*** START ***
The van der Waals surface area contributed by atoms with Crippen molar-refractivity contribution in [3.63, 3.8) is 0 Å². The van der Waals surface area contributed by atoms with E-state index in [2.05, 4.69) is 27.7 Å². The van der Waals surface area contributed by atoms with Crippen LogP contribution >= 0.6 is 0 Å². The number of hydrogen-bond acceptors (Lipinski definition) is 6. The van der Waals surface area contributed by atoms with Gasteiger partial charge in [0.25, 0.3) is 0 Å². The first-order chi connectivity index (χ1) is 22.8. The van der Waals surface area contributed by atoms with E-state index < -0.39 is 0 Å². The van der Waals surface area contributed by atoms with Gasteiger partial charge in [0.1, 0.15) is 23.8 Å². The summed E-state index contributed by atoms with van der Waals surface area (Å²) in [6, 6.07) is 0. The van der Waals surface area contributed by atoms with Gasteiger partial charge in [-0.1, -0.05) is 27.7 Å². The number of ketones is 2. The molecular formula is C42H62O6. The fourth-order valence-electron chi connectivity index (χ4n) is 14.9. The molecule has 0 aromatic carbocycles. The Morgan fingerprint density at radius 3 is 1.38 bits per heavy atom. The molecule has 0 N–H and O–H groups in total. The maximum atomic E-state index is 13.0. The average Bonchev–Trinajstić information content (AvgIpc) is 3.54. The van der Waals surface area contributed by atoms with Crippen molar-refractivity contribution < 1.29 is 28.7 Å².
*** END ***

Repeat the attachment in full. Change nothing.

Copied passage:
The van der Waals surface area contributed by atoms with Crippen molar-refractivity contribution in [3.63, 3.8) is 0 Å². The van der Waals surface area contributed by atoms with E-state index in [2.05, 4.69) is 27.7 Å². The van der Waals surface area contributed by atoms with Crippen LogP contribution >= 0.6 is 0 Å². The number of hydrogen-bond acceptors (Lipinski definition) is 6. The van der Waals surface area contributed by atoms with Gasteiger partial charge in [0.25, 0.3) is 0 Å². The first-order chi connectivity index (χ1) is 22.8. The van der Waals surface area contributed by atoms with E-state index < -0.39 is 0 Å². The van der Waals surface area contributed by atoms with Gasteiger partial charge in [0.1, 0.15) is 23.8 Å². The summed E-state index contributed by atoms with van der Waals surface area (Å²) in [6, 6.07) is 0. The van der Waals surface area contributed by atoms with Gasteiger partial charge in [-0.1, -0.05) is 27.7 Å². The number of ketones is 2. The molecular formula is C42H62O6. The fourth-order valence-electron chi connectivity index (χ4n) is 14.9. The molecule has 0 aromatic carbocycles. The Morgan fingerprint density at radius 3 is 1.38 bits per heavy atom. The molecule has 0 N–H and O–H groups in total. The maximum atomic E-state index is 13.0. The average Bonchev–Trinajstić information content (AvgIpc) is 3.54. The van der Waals surface area contributed by atoms with Crippen molar-refractivity contribution < 1.29 is 28.7 Å².